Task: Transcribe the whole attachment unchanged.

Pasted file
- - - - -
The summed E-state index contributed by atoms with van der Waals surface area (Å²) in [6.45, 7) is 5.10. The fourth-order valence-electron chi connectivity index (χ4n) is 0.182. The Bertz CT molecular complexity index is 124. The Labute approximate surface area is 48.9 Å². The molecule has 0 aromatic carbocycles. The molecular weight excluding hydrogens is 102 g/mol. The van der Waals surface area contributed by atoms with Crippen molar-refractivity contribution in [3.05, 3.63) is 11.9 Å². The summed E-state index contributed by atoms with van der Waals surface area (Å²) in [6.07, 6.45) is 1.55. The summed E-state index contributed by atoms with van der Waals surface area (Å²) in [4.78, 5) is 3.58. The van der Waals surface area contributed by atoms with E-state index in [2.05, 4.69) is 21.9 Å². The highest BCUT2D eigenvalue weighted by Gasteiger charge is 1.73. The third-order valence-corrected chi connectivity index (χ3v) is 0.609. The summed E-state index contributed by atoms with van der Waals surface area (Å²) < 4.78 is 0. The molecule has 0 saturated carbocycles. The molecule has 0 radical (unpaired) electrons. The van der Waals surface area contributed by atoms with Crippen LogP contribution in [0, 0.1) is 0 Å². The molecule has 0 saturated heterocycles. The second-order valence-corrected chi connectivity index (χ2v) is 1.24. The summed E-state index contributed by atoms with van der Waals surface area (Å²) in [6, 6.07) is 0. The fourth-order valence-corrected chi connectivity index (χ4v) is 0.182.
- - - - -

The summed E-state index contributed by atoms with van der Waals surface area (Å²) in [6.45, 7) is 5.10. The fourth-order valence-electron chi connectivity index (χ4n) is 0.182. The Bertz CT molecular complexity index is 124. The Labute approximate surface area is 48.9 Å². The molecule has 0 aromatic carbocycles. The molecular weight excluding hydrogens is 102 g/mol. The van der Waals surface area contributed by atoms with Crippen molar-refractivity contribution in [3.05, 3.63) is 11.9 Å². The summed E-state index contributed by atoms with van der Waals surface area (Å²) in [6.07, 6.45) is 1.55. The summed E-state index contributed by atoms with van der Waals surface area (Å²) in [4.78, 5) is 3.58. The van der Waals surface area contributed by atoms with E-state index in [2.05, 4.69) is 21.9 Å². The highest BCUT2D eigenvalue weighted by Gasteiger charge is 1.73. The third-order valence-corrected chi connectivity index (χ3v) is 0.609. The summed E-state index contributed by atoms with van der Waals surface area (Å²) < 4.78 is 0. The molecule has 0 saturated carbocycles. The molecule has 0 radical (unpaired) electrons. The van der Waals surface area contributed by atoms with Crippen LogP contribution in [0, 0.1) is 0 Å². The molecule has 0 saturated heterocycles. The second-order valence-corrected chi connectivity index (χ2v) is 1.24. The summed E-state index contributed by atoms with van der Waals surface area (Å²) in [6, 6.07) is 0. The fourth-order valence-corrected chi connectivity index (χ4v) is 0.182.